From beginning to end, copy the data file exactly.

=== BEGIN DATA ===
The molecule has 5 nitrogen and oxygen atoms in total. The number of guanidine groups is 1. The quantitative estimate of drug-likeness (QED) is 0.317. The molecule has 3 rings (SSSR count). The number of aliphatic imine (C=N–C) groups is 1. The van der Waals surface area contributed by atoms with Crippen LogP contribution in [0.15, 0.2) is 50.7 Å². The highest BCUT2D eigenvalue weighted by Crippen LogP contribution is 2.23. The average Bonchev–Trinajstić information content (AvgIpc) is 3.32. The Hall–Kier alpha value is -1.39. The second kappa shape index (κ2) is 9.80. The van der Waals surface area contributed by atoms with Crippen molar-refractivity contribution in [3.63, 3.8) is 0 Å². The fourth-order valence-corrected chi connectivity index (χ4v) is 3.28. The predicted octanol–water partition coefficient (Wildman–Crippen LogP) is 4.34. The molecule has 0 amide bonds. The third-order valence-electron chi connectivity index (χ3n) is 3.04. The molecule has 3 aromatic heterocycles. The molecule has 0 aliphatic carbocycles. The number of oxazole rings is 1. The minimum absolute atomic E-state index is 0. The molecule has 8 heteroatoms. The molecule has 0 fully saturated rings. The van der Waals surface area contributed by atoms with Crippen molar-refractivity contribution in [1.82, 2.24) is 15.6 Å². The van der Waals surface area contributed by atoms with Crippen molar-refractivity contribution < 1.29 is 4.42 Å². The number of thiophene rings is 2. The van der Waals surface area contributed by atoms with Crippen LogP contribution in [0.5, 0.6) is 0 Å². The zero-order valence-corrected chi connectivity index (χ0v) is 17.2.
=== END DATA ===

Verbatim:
The molecule has 5 nitrogen and oxygen atoms in total. The number of guanidine groups is 1. The quantitative estimate of drug-likeness (QED) is 0.317. The molecule has 3 rings (SSSR count). The number of aliphatic imine (C=N–C) groups is 1. The van der Waals surface area contributed by atoms with Crippen LogP contribution in [0.15, 0.2) is 50.7 Å². The highest BCUT2D eigenvalue weighted by Crippen LogP contribution is 2.23. The average Bonchev–Trinajstić information content (AvgIpc) is 3.32. The Hall–Kier alpha value is -1.39. The second kappa shape index (κ2) is 9.80. The van der Waals surface area contributed by atoms with Crippen molar-refractivity contribution in [3.63, 3.8) is 0 Å². The fourth-order valence-corrected chi connectivity index (χ4v) is 3.28. The predicted octanol–water partition coefficient (Wildman–Crippen LogP) is 4.34. The molecule has 0 amide bonds. The third-order valence-electron chi connectivity index (χ3n) is 3.04. The molecule has 3 aromatic heterocycles. The molecule has 0 aliphatic carbocycles. The number of oxazole rings is 1. The minimum absolute atomic E-state index is 0. The molecule has 8 heteroatoms. The molecule has 0 fully saturated rings. The van der Waals surface area contributed by atoms with Crippen molar-refractivity contribution in [1.82, 2.24) is 15.6 Å². The van der Waals surface area contributed by atoms with Crippen molar-refractivity contribution < 1.29 is 4.42 Å². The number of thiophene rings is 2. The van der Waals surface area contributed by atoms with Crippen LogP contribution in [0.5, 0.6) is 0 Å². The zero-order valence-corrected chi connectivity index (χ0v) is 17.2.